One of the prettiest and delightful villages to visit in France, Riquewihr is a little medieval city situated between the Vosges mountains and Alsace vineyards. The village’s layout and structure have not changed much since the Middle Ages, and the people have not changed much either, for they still have the same lifestyle revolving around the industry of winemaking.

Strolling around RiquewihrStrolling around RiquewihrStrolling around RiquewihrStrolling around RiquewihrStrolling around Riquewihr

A walk through the little streets of Riquewihr is a delight for every traveler as you walk along these cobblestone streets and feast on these colorful German-inspired architecture.

Strolling around RiquewihrStrolling around Riquewihr Strolling around Riquewihr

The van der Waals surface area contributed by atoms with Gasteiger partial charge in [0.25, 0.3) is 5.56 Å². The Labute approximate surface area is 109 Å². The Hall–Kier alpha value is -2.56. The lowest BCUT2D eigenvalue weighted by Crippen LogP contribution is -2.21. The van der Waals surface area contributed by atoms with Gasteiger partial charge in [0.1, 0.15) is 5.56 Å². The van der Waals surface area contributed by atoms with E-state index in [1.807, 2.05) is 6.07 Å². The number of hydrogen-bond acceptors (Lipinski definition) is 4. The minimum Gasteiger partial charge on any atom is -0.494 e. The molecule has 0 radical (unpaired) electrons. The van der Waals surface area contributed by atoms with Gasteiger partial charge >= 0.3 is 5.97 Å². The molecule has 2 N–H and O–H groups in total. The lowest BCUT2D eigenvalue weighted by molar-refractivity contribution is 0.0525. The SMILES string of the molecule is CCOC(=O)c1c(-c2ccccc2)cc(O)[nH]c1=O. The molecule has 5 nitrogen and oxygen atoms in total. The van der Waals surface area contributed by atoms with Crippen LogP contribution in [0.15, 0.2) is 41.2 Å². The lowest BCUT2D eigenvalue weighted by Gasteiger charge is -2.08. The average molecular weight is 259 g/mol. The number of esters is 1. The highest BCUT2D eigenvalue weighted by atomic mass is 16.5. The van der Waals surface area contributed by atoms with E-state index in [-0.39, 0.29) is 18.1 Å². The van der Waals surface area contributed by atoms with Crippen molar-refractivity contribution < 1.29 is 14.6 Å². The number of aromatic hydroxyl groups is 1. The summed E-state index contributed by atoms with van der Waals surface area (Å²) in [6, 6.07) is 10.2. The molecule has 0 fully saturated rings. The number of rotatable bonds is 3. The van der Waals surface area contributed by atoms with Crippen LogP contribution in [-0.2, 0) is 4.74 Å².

Strolling around Riquewihr Strolling around Riquewihr Strolling around Riquewihr


Not so far from Riquewihr, Kaysersberg is another idyllic village that is worth to visit. This village is a bit bigger, yet every bit is as beautiful as Riquewihr. But quieter and more relaxing to go around, I would say.

Strolling around Keysersberg Strolling around Keysersberg Strolling around Keysersberg Strolling around Keysersberg Strolling around Keysersberg Strolling around Keysersberg Strolling around Keysersberg Strolling around Keysersberg Strolling around Keysersberg Strolling around Keysersberg

There are also other villages like Colmar, and not so far from Alsace too is its famous city, Strasbourg.  Perhaps it’s the lethargic feeling we’re getting from meat overdose that we decided to skip the visit to these equally pretty places.